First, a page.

Twelve weeks into the school year and still without a raise, teachers plan to picket outside some North Carolina schools Wednesday.
They're not talking about walk-outs or strikes, but a less disruptive type of demonstration called "walk-ins."
"A walk-in is when you get to your school – first of all, you’ve got to get to your school before school starts – and you kind of like picket outside. It’s all about making the public aware," Amanda Thompson said after a Charlotte-Mecklenburg Association of Educators news conference Friday. Thompson is a math coach at Walter G. Byers School.
Public school teachers have gotten no raises this year because of a budget deadlock between Republican state lawmakers and Democratic Governor Roy Cooper.
On Friday Cooper vetoed a bill that would have provided 3.9% over two years, calling it paltry. Senate leader Phil Berger accused Cooper of using teachers as pawns while blocking their raises.
The North Carolina Association of Educators backs Cooper, saying lawmakers should provide more for teachers and school support staff.
At a Friday news conference, Randolph Frierson of the Charlotte-Mecklenburg Association of Educators said there are no plans to stage walk-outs or mass marches on Raleigh … yet.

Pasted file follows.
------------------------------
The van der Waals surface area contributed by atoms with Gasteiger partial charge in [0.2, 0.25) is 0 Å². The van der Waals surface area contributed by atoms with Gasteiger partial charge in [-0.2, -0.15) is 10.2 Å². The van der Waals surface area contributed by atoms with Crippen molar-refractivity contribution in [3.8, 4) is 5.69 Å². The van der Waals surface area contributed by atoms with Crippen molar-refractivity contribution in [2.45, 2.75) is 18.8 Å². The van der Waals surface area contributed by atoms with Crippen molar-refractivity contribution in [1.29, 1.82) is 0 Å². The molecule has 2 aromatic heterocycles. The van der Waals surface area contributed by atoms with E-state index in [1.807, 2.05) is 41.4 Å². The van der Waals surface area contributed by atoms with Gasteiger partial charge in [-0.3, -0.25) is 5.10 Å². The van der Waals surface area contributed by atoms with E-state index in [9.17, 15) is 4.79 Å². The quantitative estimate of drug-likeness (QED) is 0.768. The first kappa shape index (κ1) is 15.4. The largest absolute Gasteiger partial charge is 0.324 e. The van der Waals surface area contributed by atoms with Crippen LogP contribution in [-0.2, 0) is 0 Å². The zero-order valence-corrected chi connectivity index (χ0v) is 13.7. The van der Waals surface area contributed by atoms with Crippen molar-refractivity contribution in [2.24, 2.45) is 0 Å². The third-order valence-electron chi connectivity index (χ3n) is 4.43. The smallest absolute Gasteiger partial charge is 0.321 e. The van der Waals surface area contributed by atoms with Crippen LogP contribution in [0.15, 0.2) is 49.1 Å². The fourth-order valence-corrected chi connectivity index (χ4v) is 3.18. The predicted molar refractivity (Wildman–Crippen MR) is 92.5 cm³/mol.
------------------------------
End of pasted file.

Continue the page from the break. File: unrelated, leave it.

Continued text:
"We're trying to stay civil with it," Frierson said, adding that he hopes educators and others who support them can persuade legislators to negotiate with Cooper for higher raises over the next couple of weeks.
But Berger spokesman Pat Ryan says the time for negotiating ended a month ago, when the Senate offered larger raises if Cooper would drop his insistence on expanding Medicaid or if Senate Democrats would help Republicans override Cooper's veto.
Ryan said in a statement to WFAE that the North Carolina Association of Educators was part of a "cynical ploy" in supporting Cooper's veto: "What kind of an advocacy group tells its members that no raise is better than a 3.9% raise?"
In May of 2018 and 2019, teachers held mass rallies in Raleigh for better pay, working conditions and support for students. Both years enough teachers filed to take personal days off that many districts canceled school for the day.
Those actions came amid a surge in teacher walk-outs and strikes across the country. A teachers' strike closed Chicago Public Schools this fall.
North Carolina teachers have also used walk-ins to rally public support in past years. The label comes from the fact that teachers -- often accompanied by parents and students -- picket on the sidewalk before school starts, then walk in when the starting bell rings.
The scope of this week's action was unclear Monday, as educators scrambled to make signs and line up supporters while hoping the sub-freezing weather forecast for Wednesday morning wouldn't squelch participation.
Rae LeGrone, a teacher at Olympic High in Charlotte who's working on a walk-in there, said she thinks the demonstration is important to build support.
"I believe there's a lot of misinformation in the public," she said Monday. "I know a lot of people have talked to me, saying that they're so glad we got our raises."
Lawmakers will return to Raleigh Wednesday to take up redistricting, but it’s unclear whether they’ll consider teacher pay. Teacher organizers say they hope news conferences and walk-ins supporting the governor's veto pressure legislative leaders to negotiate.